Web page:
My guest blogger today is Alice Wisler. Ever since the death of her son Daniel in 1997, Alice has found solace in writing from heartache. All four of her published novels pertain to grief and loss. Her online grief writing workshops are offered throughout the year at her website: http://www.alicewisler.com
Alice is indeed an inspirational author and writer. Her words touching the hidden places of the heart and bringing them to life. Here she shares a piece of writing with us about what does “Getting on with life” really mean after we have lost a precious loved one.
Of all the statements and spiritual platitudes quoted to me since my son, Daniel’s, death the phrase that I hear most frequent makes me squirm the most. “You have got to get on with your life.” Recently, I quit squirming long enough to ponder the meaning behind this phrase that is usually said to the bereaved in the form of a command. Exactly what does this phrase mean? What are people implying when they say it?
I was pregnant when Daniel died and three months later, I gave birth to a baby girl. Wasn’t that getting on with my life? I nurtured my three children, took them to school, the park and birthday parties. Now wasn’t that going on with my life? I even cooked dinner four times a week!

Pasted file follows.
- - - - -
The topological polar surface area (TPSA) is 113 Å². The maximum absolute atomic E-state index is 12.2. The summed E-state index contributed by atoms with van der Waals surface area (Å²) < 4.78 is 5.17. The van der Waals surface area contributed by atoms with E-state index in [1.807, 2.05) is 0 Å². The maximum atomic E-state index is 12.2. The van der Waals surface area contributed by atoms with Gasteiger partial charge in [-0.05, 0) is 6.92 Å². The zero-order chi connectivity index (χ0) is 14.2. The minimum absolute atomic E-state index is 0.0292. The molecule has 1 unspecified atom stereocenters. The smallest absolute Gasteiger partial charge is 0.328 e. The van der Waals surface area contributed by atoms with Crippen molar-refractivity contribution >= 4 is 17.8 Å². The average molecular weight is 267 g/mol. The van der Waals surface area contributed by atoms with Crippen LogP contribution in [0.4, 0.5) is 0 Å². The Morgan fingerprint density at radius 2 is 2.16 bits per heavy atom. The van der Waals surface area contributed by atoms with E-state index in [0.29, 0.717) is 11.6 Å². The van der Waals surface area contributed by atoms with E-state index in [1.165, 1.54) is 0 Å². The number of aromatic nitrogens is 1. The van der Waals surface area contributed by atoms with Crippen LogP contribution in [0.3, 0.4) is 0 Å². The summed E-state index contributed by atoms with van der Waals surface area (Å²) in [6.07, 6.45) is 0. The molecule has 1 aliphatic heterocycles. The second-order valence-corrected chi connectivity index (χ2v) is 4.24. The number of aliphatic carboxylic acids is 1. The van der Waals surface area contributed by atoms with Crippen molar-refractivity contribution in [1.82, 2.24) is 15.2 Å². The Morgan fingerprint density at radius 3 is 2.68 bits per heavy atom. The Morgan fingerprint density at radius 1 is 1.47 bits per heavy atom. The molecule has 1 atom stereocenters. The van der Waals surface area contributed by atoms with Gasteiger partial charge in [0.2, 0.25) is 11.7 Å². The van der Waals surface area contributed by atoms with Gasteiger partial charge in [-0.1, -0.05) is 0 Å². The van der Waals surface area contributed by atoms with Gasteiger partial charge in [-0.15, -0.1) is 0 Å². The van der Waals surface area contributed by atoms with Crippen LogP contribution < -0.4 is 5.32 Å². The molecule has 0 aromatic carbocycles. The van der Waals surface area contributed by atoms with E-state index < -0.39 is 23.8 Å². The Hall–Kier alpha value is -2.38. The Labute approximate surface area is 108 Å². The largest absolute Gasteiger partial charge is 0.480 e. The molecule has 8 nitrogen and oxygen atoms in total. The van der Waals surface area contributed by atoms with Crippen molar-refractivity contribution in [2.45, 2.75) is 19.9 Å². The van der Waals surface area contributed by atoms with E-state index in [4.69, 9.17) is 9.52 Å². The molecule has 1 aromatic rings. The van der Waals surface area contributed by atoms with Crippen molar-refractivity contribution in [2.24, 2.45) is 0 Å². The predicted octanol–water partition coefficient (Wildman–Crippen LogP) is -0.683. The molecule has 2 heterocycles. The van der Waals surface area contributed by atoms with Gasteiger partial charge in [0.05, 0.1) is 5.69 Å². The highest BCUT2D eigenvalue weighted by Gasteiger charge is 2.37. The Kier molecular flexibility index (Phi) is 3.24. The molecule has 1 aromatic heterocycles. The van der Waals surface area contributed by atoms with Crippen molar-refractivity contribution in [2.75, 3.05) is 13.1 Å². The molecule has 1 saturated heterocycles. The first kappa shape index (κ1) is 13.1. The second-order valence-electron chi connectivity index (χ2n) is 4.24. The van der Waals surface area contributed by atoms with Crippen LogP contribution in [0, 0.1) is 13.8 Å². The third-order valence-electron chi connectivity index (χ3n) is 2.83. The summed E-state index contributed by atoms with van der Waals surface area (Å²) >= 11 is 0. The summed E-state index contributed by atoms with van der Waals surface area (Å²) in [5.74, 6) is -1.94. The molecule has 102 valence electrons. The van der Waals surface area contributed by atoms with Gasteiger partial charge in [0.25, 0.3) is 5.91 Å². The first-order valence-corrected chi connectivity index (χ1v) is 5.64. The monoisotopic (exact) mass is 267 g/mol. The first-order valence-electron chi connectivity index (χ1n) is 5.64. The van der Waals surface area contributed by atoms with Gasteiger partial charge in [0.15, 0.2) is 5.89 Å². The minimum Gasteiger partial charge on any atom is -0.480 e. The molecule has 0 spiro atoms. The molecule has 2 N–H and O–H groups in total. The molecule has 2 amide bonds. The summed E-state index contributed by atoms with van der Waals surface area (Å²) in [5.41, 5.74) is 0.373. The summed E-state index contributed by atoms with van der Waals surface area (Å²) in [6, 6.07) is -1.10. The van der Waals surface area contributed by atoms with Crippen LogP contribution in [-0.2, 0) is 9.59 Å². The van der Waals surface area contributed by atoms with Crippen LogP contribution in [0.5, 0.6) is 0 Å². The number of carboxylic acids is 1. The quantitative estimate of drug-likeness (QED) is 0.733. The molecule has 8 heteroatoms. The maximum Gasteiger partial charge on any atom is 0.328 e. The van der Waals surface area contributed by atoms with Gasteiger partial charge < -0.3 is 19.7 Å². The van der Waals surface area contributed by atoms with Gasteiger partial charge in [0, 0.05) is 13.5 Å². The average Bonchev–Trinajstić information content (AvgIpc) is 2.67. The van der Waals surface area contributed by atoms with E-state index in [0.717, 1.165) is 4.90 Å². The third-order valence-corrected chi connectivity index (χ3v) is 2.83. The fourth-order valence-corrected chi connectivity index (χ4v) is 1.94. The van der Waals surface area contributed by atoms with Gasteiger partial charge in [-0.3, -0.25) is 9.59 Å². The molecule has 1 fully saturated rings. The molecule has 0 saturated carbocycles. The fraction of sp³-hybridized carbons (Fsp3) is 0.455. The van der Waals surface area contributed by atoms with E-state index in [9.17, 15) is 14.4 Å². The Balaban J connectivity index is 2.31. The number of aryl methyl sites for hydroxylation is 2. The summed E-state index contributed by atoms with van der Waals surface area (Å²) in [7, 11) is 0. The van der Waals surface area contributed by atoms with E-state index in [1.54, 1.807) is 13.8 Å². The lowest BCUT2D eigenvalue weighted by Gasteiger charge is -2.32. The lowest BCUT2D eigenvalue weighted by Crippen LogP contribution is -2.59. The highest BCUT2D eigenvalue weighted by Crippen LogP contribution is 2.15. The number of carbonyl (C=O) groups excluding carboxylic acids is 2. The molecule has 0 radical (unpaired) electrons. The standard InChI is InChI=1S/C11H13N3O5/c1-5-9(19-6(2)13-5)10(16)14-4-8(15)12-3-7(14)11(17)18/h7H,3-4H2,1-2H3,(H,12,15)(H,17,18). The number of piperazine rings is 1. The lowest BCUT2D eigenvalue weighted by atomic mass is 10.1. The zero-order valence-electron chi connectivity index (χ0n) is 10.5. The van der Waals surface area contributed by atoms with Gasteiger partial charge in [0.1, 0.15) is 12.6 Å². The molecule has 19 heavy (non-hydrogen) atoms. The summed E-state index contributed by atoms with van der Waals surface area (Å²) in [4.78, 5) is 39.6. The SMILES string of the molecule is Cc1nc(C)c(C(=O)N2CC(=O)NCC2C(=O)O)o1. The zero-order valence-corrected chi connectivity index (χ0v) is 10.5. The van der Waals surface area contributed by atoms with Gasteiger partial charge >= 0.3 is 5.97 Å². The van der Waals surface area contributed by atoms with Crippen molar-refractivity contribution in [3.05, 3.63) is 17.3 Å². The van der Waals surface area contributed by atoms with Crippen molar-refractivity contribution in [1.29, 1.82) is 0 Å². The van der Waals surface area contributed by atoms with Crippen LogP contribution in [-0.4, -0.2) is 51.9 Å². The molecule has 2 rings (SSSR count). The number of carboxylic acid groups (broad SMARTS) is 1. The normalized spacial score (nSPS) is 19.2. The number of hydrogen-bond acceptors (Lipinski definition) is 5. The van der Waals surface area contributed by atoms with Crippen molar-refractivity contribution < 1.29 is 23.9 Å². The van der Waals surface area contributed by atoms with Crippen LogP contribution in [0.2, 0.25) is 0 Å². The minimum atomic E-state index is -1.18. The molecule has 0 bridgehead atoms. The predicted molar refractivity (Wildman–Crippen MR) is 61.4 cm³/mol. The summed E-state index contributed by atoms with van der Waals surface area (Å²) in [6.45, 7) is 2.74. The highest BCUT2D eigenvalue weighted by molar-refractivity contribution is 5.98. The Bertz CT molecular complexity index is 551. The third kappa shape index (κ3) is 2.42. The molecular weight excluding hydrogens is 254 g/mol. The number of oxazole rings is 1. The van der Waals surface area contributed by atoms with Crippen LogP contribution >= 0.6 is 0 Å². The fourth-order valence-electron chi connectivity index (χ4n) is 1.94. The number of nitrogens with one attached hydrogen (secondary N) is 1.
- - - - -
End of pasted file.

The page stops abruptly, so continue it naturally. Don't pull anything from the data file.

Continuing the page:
At first after Daniel’s death, I would have liked to have had my life literally stopped and been buried next to my son, but I kept existing. Like the plastic bag tossed about by the wind, I was fluttering, being carried by the events of life. Seasons came and went. In the spring, I planted marigolds and tomato vines. In the autumn I jumped in fallen leaves with my children. I continued and I am still continuing to live.
Now, I may be bereaved but I am by no means a fool! As I ponder the meaning behind “getting on with life.” I am capable of knowing exactly what those who say this have in mind. “Forget about your dead child. Quit grieving. You make me uncomfortable.” Getting on with life means don’t acknowledge August 25th, Daniel’s birthday anymore. Forget how he slid down the snowy bank in the recycle bin, sand in the van and ate gummy bears. Forget he had cancer, suffered and died at only age four. Don’t see the empty chair at the dinner table, don’t cry, just live!!!
Some who are more religious would like to believe that a bereaved parent can claim, “My child is safe and happy in Heaven. Therefore, why should I yearn for him?” Perhaps, I pose a threat to certain types because I let it be known I question God. I weep, I have been angry. I miss Daniel. Many old friends feel if they hang around me too long I might convince them that a few of their illusions about life are just that, only illusions. As my cries of anguish are heard, there are those who can only think how to make me quiet. To stop my heartfelt they say quite sternly, “You must get on with life.”
I am living. I do move on with life with Daniel in my mind and in my heart. Although he is not physically here as I continue to live, I continue to love. To sever his memory totally from my life would be creating destruction and damage that would ruin me. To push Daniel out of my life and not be able to freely mention his name or write and speak about who he was on earth would only bring more pain to my life. I’d shrivel up. Comfort for me comes in remembering with smiles how he drew with a blue marker on his sister’s wall, ran outside naked and picked green tomatoes. For the reality is getting on with life means continuing to cherish Daniel.
~ By Alice J. Wisler, first published in Bereavement Magazine, 1998.